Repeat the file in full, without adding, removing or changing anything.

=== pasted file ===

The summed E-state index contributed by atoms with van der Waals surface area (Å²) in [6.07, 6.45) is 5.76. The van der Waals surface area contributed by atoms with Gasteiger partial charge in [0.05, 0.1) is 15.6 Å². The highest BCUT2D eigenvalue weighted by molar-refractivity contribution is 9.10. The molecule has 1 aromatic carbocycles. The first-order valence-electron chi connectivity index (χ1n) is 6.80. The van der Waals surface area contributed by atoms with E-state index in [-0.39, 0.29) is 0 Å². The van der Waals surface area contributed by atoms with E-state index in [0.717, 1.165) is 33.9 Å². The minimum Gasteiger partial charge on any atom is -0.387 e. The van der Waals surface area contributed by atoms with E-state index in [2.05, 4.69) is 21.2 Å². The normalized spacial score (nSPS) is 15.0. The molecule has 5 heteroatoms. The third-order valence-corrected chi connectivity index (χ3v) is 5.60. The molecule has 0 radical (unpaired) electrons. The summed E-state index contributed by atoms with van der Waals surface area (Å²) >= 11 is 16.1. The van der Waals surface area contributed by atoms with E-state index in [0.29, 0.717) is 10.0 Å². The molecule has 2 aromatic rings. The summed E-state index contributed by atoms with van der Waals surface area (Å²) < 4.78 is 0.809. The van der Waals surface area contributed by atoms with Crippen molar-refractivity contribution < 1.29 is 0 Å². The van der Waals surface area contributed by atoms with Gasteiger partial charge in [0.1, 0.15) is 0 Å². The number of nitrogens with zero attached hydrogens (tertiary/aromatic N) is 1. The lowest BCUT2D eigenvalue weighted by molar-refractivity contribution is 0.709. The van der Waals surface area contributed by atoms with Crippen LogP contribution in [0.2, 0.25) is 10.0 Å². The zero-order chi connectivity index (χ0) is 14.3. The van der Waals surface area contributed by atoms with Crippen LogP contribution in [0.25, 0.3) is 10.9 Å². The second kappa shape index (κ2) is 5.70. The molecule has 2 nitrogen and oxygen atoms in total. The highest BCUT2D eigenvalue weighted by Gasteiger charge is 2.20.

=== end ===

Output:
The summed E-state index contributed by atoms with van der Waals surface area (Å²) in [6.07, 6.45) is 5.76. The van der Waals surface area contributed by atoms with Gasteiger partial charge in [0.05, 0.1) is 15.6 Å². The highest BCUT2D eigenvalue weighted by molar-refractivity contribution is 9.10. The molecule has 1 aromatic carbocycles. The first-order valence-electron chi connectivity index (χ1n) is 6.80. The van der Waals surface area contributed by atoms with E-state index in [-0.39, 0.29) is 0 Å². The van der Waals surface area contributed by atoms with E-state index in [0.717, 1.165) is 33.9 Å². The minimum Gasteiger partial charge on any atom is -0.387 e. The van der Waals surface area contributed by atoms with E-state index in [2.05, 4.69) is 21.2 Å². The normalized spacial score (nSPS) is 15.0. The molecule has 5 heteroatoms. The third-order valence-corrected chi connectivity index (χ3v) is 5.60. The molecule has 0 radical (unpaired) electrons. The summed E-state index contributed by atoms with van der Waals surface area (Å²) >= 11 is 16.1. The van der Waals surface area contributed by atoms with E-state index in [0.29, 0.717) is 10.0 Å². The molecule has 2 aromatic rings. The summed E-state index contributed by atoms with van der Waals surface area (Å²) < 4.78 is 0.809. The van der Waals surface area contributed by atoms with Crippen molar-refractivity contribution < 1.29 is 0 Å². The van der Waals surface area contributed by atoms with Gasteiger partial charge in [0.1, 0.15) is 0 Å². The number of nitrogens with zero attached hydrogens (tertiary/aromatic N) is 1. The lowest BCUT2D eigenvalue weighted by molar-refractivity contribution is 0.709. The van der Waals surface area contributed by atoms with Crippen LogP contribution in [0.2, 0.25) is 10.0 Å². The zero-order chi connectivity index (χ0) is 14.3. The van der Waals surface area contributed by atoms with Crippen LogP contribution in [0.25, 0.3) is 10.9 Å². The second kappa shape index (κ2) is 5.70. The molecule has 2 nitrogen and oxygen atoms in total. The highest BCUT2D eigenvalue weighted by Gasteiger charge is 2.20.